THE stutter which for years the old miser had assumed when it suited him, together with the deafness he sometimes complained of in rainy weather was thought in Saumur to be a natural defect. Perhaps it may be as well to give the history of this impediment to the speech and hearing of M. Grandet. No one in Anjou heard better, or could pronounce more crisply the French language (with an Angevin accent) than the wily old cooper. Some years earlier, in spite of his shrewdness, he had been taken in by an Israelite, who in the course of the discussion held his hand behind his ear to catch sounds, and mangled his meaning so thoroughly in trying to utter his words that Grandet fell a victim to his humanity and was compelled to prompt the wily Jew with the words and ideas he seemed to seek himself to complete the arguments of the said Jew, to say what that cursed Jew ought to have said for himself; in short, to be the Jew instead of being Grandet. When the cooper came out of this curious encounter he had concluded the only bargain of which in the course of a long commercial 262 life he ever had occasion to complain. But if he lost at the time pecuniarily, he gained morally a valuable lesson; later, he gathered its fruits. Indeed, the good man ended by blessing that Jew for having taught him the art of irritating his commercial antagonist and leading him to forget his own thoughts in his impatience to suggest those over which his tormentor was stuttering. No affair had ever needed the assistance of deafness, impediments of speech, and all the incomprehensible circumlocutions with which Grandet enveloped his ideas, as much as the affair now in hand. In the first place, he did not mean to shoulder the responsibility of his own scheme. In the next, he was determined to remain master of the conversation and leave his real intentions in doubt.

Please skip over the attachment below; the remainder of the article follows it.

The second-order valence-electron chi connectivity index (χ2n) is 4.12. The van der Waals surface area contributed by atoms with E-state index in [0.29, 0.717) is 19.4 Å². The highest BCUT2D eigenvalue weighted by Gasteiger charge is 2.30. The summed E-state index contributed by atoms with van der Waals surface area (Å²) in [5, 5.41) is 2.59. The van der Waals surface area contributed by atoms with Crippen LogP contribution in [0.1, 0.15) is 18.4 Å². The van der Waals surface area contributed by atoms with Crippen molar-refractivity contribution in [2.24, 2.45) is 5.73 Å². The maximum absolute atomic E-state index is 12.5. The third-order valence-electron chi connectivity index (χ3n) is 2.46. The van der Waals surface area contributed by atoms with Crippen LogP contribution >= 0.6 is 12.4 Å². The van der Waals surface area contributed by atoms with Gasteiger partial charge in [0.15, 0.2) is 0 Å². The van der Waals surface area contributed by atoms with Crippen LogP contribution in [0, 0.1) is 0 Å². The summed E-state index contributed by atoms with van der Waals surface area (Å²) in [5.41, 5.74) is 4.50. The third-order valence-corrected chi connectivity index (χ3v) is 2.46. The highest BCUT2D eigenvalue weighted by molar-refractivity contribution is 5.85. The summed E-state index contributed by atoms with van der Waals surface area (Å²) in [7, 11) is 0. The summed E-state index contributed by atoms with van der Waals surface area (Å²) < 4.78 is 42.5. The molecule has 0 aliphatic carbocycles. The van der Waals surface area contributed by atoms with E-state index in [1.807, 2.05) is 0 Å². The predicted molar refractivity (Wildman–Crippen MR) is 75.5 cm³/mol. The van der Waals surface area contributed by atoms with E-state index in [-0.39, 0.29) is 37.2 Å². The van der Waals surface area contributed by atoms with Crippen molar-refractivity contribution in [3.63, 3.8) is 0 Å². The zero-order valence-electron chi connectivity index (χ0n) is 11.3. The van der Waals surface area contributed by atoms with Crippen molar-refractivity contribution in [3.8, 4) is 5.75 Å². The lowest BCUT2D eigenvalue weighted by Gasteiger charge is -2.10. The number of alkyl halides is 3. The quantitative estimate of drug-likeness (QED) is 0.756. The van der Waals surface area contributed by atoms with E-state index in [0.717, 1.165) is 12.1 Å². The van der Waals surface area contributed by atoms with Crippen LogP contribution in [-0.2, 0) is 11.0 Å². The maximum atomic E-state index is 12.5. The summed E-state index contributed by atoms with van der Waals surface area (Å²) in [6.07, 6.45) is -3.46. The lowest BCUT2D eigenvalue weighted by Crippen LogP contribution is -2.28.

“M-m-monsier de B-B-Bonfons, you-ou said th-th-that b-b-bankruptcy c-c-could, in some c-c-cases, b-be p-p-prevented b-b-by ——”

“By the courts of commerce themselves. It is done constantly,” said de Bonfons, bestriding Grandet’s meaning, or thinking he guessed it, and kindly wishing to help him out with it. “Listen!”

“Y-yes,” said Grandet humbly, with the mischievous expression of a boy who is inwardly laughing at his teacher while he pays him the greatest attention.

“When a man is respected and important, as, for example, your late brother ——

“M-my b-b-brother, yes.”

—— is threatened with insolvency ——”

“They c-c-call it in-ins-s-solvency?”

“Yes; when his failure is imminent, the court of commerce to which he is amenable — please follow me attentively — has the power, by a decree, to appoint a receiver. Liquidation, 263 you understand, is not the same as failure. When a man fails, he is dishonored; but when he merely liquidates, he remains an honest man.”

“T-t-that’s very d-d-different, if it d-doesn’t c-c-cost m-m-more.”

“But a liquidation can be managed without having recourse to the courts at all. For,” said the magistrate, sniffing a pinch of snuff, “don’t you know how failure are declared?”

“N-n-no, I n-n-never t-t-thought,” answered Grandet.

“In the first place,” resumed the magistrate, “by filing the schedule in the record office of the court, which the merchant may do himself, or his representative for him, with a power of attorney duly certified. In the second place, the failure may be declared under compulsion from the creditors. Now if the merchant does not file his schedule, and if no creditor appears before the courts to obtain a decree of insolvency against the merchant, what happens?”

“W-w-what h-h-happens?”

“Why, the family of the deceased, his representatives, his heirs, or the merchant himself, if he is not dead, or his friends, if he is only hiding, liquidate his business. Perhaps you would like to liquidate your brother’s affairs.”

“Ah! Grandet,” said the notary, “that would be he right thing to do. There is honor down here in the provinces. If you save your name — for it is your name — you will be a man ——”